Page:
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Book reviews by library staff and guest contributors

Making a fresh start

Cover of On the Hustle
A review of On the Hustle by Adriana Herrera

Dominican-American Alba Duarte is trying to do it all and is in danger of completely losing it as On the Hustle by Adriana Herrera opens. Alba is putting in the work towards her dream of being an interior designer and instagram influencer, but she's doing so on top of a full-time job and being a support to her immigrant family. Something's gotta give. And when Alba decides it's giving up her job as assistant to the arrogant Theo Ganas and moving to Dallas? Well that sets in motion a whole new set of complications in this fast-paced, sexy and flirtatious contemporary romance.

Sep 20, 2022

Saving faces and lives

Cover of The Facemaker:  A Visionar
A review of The Facemaker: A Visionary Surgeon’s Battle to Mend the Disfigured Soldiers of World War I by Lindsey Fitzharris

It can sometimes be easy to forget how transformative World War I was to the course of history. A war that began with nineteenth century visions of cavalry charges to glory fatally collided with the reality of the technology of the twentieth century. The brutal carnage that the war became soon revealed that medicine, like army tactics, would have to change radically in order to address the wounds—physical and mental—of the casualties returning from battle.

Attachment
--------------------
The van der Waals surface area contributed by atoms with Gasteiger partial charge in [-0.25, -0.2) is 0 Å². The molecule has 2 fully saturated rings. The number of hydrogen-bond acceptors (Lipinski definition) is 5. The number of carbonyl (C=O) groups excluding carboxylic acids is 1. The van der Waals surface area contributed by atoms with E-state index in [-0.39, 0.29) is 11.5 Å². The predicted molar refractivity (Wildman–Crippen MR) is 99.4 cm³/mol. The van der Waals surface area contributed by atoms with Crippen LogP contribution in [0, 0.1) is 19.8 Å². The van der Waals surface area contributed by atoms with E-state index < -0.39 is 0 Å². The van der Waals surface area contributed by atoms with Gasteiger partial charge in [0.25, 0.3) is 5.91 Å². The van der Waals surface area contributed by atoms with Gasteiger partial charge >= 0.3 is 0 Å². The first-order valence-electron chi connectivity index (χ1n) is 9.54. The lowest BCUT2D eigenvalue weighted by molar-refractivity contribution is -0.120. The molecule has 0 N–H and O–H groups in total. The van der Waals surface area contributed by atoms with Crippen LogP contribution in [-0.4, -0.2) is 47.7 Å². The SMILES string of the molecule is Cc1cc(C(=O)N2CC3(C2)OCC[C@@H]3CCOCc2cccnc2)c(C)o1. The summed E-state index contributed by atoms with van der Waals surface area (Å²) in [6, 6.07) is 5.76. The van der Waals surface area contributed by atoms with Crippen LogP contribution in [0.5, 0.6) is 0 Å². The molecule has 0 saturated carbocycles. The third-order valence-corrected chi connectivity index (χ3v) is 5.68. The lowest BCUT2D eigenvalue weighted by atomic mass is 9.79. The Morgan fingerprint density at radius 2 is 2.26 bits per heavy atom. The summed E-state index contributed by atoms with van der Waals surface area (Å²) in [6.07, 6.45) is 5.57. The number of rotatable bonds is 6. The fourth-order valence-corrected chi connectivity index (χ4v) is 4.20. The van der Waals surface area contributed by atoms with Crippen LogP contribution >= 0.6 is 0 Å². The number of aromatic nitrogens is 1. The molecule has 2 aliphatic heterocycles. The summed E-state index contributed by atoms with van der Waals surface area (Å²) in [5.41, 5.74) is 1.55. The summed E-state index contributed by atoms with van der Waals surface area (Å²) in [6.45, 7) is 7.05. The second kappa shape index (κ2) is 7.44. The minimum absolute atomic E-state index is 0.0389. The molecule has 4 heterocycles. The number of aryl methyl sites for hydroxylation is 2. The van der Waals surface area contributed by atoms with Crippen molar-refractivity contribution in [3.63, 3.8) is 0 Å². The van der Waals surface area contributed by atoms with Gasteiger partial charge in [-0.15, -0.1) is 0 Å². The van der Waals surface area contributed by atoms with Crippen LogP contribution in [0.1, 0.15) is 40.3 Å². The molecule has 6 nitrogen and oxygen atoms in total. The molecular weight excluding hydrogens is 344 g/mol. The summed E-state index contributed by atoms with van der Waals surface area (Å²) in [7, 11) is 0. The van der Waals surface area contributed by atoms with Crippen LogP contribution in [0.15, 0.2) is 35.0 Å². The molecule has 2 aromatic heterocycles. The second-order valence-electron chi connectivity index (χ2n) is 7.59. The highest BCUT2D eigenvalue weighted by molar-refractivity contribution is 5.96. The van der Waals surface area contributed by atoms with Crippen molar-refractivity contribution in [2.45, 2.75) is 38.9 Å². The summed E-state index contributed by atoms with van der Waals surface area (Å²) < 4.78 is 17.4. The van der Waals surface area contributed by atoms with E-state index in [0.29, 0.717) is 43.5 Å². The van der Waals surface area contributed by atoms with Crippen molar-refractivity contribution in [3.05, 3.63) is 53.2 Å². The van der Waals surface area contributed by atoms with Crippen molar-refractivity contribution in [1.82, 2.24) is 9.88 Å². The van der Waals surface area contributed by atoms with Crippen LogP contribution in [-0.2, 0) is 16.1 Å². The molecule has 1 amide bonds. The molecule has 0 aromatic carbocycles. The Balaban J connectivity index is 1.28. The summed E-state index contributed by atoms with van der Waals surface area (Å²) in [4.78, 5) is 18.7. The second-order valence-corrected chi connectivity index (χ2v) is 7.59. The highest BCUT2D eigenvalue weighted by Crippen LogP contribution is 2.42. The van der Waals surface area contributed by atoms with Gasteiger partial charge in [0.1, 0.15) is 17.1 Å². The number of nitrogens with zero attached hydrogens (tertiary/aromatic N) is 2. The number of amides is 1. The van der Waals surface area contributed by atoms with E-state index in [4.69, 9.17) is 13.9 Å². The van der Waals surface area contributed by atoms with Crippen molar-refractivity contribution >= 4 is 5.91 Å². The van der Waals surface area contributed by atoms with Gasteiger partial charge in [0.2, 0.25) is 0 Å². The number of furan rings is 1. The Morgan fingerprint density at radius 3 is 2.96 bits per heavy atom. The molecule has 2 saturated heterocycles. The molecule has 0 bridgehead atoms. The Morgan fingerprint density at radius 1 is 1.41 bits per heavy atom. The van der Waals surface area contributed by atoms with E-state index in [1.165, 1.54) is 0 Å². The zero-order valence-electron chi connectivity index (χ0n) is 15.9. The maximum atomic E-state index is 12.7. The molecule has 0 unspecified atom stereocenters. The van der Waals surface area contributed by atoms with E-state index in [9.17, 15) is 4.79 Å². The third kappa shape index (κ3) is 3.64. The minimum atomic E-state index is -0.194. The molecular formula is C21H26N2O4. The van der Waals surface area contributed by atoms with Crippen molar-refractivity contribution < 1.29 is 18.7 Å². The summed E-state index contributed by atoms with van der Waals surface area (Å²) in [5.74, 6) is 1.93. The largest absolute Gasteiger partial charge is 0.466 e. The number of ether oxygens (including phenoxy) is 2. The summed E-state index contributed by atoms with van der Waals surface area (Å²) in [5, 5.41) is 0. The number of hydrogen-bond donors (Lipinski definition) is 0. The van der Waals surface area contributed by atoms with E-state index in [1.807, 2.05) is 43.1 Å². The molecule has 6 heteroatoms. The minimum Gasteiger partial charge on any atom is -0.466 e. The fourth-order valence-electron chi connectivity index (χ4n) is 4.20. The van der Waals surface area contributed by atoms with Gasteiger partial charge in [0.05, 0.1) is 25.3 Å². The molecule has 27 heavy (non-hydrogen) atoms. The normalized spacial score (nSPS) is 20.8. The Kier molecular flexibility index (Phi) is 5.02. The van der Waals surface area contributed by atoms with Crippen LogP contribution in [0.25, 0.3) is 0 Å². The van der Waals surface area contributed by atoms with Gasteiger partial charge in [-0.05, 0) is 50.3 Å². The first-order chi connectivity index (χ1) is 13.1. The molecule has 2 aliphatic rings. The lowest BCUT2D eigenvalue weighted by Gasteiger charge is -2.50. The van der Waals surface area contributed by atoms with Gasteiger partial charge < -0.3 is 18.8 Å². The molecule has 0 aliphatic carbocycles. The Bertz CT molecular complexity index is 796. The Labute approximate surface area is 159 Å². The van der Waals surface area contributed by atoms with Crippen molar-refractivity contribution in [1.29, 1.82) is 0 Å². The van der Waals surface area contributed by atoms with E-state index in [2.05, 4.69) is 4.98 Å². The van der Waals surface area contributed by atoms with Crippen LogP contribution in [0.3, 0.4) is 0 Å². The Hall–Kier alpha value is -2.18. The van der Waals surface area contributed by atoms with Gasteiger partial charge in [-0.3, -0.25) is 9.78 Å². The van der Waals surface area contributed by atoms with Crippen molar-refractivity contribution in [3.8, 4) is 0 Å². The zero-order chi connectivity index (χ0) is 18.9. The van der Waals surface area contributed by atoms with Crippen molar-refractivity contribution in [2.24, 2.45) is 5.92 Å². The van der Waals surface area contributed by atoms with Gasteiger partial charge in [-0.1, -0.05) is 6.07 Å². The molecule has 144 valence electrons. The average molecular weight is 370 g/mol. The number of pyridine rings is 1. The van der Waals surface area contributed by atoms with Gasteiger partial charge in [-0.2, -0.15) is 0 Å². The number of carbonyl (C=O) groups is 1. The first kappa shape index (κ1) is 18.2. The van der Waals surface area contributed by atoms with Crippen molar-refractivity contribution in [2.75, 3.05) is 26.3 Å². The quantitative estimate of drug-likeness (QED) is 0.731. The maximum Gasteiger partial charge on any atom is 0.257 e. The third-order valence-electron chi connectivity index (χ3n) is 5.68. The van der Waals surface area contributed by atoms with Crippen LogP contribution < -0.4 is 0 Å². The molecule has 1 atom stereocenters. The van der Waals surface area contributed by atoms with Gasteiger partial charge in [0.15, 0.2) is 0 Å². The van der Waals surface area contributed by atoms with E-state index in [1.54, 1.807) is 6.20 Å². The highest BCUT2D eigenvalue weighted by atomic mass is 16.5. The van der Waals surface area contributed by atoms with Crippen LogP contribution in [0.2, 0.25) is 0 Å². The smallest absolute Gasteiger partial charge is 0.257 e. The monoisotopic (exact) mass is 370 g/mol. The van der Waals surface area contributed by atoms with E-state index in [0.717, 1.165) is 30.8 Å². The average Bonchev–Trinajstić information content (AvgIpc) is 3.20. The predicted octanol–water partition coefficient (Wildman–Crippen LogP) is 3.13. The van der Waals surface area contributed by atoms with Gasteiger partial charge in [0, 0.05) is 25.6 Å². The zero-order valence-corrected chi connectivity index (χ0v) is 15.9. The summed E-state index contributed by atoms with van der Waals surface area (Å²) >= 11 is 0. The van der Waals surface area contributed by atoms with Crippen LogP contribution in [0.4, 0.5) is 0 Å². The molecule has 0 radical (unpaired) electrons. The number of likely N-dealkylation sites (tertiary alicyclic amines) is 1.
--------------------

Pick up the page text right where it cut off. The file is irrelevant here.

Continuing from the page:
Sep 19, 2022


Cover of Be Quiet!
A review of Be Quiet! by Ryan T. Higgins

In Be Quiet! Rupert, a mouse, wants to create his very own wordless book. His friends are game, but unfortunately, they won't stop talking about it, filling the book with more and more words and making Rupert more and more frustrated. This book is hilarious, introduces some wonderful vocabulary, and takes advantage of every part of the book, from the cover to the endpapers. It's perfect for elementary school-aged children.

Sep 16, 2022

Can you trust it?

Cover of The Passengers
A review of The Passengers by John Marrs

If you, like me, are feeling the end of summer doldrums a bit, then I've got the book for you. The Passengers by John Marrs takes you on a wild ride and sets you on a collision course with fun! Too much? One pun too many?

Sep 9, 2022

There's a word for that...

Cover of Love in the library
A review of Love in the library by Maggie Tokuda-Hall

I'm always a little skeptical of books about libraries - maybe being a librarian has made me too jaded. But this story isn't really about libraries, and it's not even really about books, although there is a gorgeously illustrated spread celebrating the breadth of imagination and worlds to be found within the pages of a book and the walls of a library. 

Sep 6, 2022

Sewn with hate

Cover of The Poison Thread
A review of The Poison Thread by Laura Purcell

When describing this book to a friend, I summarized as the story of two women in Victorian England: Ruth, a seamstress who believes she can hurt and kill others through her sewing, and Dorothea, a member of the gentry who visits Ruth in prison, believing that phrenology (the study of the contours of the human skull to describe a person's personality) holds the clues to Ruth's innocence or guilt. It sounds a bit wacky, I'll admit, but the story is so much more complex than that.

Aug 30, 2022


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